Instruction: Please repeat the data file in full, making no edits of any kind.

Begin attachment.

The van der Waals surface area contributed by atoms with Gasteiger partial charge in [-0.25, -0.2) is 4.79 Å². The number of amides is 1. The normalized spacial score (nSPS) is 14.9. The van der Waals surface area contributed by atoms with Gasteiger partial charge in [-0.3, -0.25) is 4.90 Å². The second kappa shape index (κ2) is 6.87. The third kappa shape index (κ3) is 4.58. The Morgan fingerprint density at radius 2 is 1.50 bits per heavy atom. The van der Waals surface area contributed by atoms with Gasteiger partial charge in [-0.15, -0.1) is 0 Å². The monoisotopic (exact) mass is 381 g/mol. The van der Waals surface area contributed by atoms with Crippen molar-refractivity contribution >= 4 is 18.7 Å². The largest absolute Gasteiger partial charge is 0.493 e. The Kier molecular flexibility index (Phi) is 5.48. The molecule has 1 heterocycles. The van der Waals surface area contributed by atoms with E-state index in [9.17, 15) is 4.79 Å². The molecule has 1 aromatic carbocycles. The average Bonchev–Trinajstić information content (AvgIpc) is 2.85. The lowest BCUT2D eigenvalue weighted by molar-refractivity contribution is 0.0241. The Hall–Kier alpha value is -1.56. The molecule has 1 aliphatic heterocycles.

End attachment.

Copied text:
The van der Waals surface area contributed by atoms with Gasteiger partial charge in [-0.25, -0.2) is 4.79 Å². The number of amides is 1. The normalized spacial score (nSPS) is 14.9. The van der Waals surface area contributed by atoms with Gasteiger partial charge in [-0.3, -0.25) is 4.90 Å². The second kappa shape index (κ2) is 6.87. The third kappa shape index (κ3) is 4.58. The Morgan fingerprint density at radius 2 is 1.50 bits per heavy atom. The van der Waals surface area contributed by atoms with Gasteiger partial charge in [-0.15, -0.1) is 0 Å². The monoisotopic (exact) mass is 381 g/mol. The van der Waals surface area contributed by atoms with Crippen molar-refractivity contribution >= 4 is 18.7 Å². The largest absolute Gasteiger partial charge is 0.493 e. The Kier molecular flexibility index (Phi) is 5.48. The molecule has 1 heterocycles. The van der Waals surface area contributed by atoms with E-state index in [9.17, 15) is 4.79 Å². The molecule has 1 aromatic carbocycles. The average Bonchev–Trinajstić information content (AvgIpc) is 2.85. The lowest BCUT2D eigenvalue weighted by molar-refractivity contribution is 0.0241. The Hall–Kier alpha value is -1.56. The molecule has 1 aliphatic heterocycles.